Facing the War Within

The experience of growing up in war-torn El Salvador weighed heavily, and for most of my life I had a deep feeling that no matter how well things were going, something was bound to happen that would disrupt and destroy whatever happiness I was experiencing. And it only intensified when I became a mother. It’s quite ironic, considering I had followed my passion for psychology and clinical social work, getting educated at a world-class university and really succeeding. But I couldn’t see it—or feel it.

Then, realizing I was responsible for one, and then two, beautiful girls, I suddenly awakened to the challenges of that troubled world I had buried inside, as well as the state of our fragile planet Earth and what it would mean for these two little human beings. Even as a young mother, I could find no lasting solutions, though I was no stranger to the many paths and techniques available to help people like me overcome this kind of anxiety—that is, until I began to practice mindfulness meditation.

Through practice, I not only discovered the feeling of being alive and more at peace with my awareness of what was happening both in my inner and outer world, but I was also able to see the futility in constant worrying, learned to accept the present as the only thing that truly exists.

Practicing mindfulness also became a catalyst for expansion, leading me to the University of California Los Angeles, Mindful Awareness Research Center (MARC) Intensive Practice Program and later to the yearlong Training in Mindfulness Facilitation. It was there where I met exceptional, compassionate teachers, particularly Diana Winston and Marvin Belzer, who helped me find a way to be less reactive, more compassionate with myself and others, and more courageous to pursue—and celebrate—my accomplishments, even those I had once thought impossible!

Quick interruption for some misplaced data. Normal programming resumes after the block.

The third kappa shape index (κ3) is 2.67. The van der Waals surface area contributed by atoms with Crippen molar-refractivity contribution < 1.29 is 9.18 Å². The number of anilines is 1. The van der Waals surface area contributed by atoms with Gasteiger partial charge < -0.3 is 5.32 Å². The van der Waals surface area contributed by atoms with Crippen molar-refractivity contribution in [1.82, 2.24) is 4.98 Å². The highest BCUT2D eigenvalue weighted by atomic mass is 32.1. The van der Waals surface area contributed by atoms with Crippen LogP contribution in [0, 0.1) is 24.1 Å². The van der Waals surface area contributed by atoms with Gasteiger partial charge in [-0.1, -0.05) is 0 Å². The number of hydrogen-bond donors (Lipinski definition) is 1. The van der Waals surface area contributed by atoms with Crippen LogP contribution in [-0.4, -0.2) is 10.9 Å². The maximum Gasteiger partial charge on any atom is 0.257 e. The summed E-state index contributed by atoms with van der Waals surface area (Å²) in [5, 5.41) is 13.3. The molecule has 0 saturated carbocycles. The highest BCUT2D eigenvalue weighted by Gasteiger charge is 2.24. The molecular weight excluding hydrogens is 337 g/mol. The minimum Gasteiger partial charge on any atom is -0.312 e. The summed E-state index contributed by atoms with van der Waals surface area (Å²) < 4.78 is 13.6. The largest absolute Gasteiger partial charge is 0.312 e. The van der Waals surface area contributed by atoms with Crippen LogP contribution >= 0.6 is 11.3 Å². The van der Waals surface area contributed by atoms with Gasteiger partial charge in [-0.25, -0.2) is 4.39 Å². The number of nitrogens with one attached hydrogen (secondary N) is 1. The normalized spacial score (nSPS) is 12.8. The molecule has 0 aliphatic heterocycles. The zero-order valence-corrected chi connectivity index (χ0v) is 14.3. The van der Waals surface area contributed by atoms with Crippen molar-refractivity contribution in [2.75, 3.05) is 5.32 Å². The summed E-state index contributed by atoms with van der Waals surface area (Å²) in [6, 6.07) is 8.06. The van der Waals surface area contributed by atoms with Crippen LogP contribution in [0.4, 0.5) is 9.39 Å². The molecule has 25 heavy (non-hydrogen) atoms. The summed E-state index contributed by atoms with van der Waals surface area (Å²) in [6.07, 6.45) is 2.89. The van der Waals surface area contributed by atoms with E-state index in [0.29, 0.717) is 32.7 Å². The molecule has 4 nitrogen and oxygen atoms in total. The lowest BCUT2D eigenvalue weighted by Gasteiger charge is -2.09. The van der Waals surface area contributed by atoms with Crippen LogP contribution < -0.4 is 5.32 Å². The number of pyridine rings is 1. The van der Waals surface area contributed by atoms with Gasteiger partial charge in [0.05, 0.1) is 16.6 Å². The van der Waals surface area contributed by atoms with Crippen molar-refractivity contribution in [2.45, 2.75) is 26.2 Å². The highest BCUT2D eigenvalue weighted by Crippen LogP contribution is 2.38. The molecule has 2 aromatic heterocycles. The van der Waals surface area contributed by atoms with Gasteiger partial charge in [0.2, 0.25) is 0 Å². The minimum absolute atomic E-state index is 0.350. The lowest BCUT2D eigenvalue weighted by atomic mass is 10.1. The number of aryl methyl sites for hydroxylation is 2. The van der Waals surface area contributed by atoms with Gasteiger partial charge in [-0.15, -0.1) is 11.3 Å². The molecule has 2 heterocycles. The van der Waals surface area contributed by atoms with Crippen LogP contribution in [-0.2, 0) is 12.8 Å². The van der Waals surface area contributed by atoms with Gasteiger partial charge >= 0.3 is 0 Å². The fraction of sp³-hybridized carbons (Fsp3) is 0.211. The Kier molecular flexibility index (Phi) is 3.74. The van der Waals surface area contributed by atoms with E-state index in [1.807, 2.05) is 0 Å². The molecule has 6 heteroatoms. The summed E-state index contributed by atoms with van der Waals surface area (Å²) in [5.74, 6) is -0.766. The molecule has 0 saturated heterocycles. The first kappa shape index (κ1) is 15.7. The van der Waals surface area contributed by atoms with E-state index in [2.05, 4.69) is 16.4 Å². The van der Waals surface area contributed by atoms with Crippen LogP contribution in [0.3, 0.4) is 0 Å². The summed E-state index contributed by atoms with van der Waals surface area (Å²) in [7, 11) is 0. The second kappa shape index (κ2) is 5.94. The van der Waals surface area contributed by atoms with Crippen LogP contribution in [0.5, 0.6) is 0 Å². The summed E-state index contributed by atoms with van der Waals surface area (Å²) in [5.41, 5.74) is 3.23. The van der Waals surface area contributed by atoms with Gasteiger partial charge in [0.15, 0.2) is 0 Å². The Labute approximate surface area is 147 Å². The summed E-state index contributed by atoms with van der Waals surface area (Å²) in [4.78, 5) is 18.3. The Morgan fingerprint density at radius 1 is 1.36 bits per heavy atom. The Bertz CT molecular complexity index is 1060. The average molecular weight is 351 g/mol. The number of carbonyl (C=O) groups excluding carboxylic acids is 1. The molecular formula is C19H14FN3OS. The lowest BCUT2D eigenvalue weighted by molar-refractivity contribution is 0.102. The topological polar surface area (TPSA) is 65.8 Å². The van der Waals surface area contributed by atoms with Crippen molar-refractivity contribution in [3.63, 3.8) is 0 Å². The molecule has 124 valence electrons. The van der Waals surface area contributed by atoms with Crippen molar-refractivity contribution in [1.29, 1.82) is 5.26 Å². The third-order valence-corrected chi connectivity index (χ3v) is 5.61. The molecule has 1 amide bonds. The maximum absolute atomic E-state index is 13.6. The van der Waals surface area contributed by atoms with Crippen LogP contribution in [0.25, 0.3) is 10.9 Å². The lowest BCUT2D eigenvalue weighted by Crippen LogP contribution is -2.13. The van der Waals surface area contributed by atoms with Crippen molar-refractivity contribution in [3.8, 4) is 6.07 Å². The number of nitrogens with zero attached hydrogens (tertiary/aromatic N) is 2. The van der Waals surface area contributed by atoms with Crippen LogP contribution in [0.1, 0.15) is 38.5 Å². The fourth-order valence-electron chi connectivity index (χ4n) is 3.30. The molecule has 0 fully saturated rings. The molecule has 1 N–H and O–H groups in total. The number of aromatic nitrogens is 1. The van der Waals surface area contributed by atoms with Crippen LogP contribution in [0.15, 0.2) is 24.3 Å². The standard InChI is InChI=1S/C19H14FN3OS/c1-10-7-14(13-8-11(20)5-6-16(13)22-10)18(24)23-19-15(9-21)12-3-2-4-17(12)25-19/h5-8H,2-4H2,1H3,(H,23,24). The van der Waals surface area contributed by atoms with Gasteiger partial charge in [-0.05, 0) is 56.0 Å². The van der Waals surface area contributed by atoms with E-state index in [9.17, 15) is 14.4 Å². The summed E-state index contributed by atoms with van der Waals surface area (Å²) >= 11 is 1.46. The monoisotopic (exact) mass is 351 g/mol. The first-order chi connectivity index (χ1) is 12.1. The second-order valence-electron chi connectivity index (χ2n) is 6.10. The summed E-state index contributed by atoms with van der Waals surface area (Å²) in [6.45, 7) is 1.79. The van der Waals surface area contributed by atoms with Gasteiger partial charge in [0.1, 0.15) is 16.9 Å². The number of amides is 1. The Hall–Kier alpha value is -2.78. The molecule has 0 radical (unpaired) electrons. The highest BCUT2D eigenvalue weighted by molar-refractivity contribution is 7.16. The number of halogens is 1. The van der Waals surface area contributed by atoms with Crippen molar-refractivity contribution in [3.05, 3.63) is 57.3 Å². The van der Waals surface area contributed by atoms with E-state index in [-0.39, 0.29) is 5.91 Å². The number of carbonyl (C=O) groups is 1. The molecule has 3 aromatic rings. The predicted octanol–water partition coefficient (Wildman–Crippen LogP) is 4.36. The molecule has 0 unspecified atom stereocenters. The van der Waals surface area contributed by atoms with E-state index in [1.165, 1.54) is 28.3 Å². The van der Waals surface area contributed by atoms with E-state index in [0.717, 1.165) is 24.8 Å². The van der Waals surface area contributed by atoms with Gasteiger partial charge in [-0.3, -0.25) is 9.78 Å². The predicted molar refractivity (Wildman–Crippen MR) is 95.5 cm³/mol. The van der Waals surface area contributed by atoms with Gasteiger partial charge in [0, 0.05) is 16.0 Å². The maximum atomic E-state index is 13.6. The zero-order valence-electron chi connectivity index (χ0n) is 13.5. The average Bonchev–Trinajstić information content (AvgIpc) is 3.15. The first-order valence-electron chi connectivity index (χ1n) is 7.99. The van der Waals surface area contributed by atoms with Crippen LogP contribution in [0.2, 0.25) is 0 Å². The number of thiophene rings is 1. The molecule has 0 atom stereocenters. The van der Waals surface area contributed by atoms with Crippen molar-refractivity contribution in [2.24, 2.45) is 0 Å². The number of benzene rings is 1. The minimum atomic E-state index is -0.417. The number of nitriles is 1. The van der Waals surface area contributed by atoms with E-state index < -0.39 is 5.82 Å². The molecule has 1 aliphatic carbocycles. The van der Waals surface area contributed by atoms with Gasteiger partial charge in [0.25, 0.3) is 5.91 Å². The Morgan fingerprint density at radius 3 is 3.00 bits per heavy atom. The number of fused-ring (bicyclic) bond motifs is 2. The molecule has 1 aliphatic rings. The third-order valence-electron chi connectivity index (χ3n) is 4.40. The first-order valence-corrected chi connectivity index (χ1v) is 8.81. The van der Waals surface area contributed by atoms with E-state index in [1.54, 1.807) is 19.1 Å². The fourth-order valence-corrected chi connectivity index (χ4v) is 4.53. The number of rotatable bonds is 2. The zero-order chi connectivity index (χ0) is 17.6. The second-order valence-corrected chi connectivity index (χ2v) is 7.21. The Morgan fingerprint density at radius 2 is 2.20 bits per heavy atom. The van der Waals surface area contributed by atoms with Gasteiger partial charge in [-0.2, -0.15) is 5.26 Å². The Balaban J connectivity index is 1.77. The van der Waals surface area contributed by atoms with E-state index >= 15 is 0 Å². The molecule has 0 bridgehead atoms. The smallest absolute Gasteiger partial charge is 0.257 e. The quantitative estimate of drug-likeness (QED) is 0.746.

Suddenly, my love for the arts, music, and storytelling forcefully emerged. I returned to painting, singing, and writing. I finally gave myself permission to take time to write and illustrate a children’s book about mindfulness and care for the Earth. I must admit, what surprised me most was the support I received from people like Diana and countless others who believed in my dreams and encouraged me to complete The Magical Mindful Day, which had been in the works for seven years. Along the way, I continued deepening my study of mindfulness meditation and compassion-based practices, which I would eventually incorporate into the book.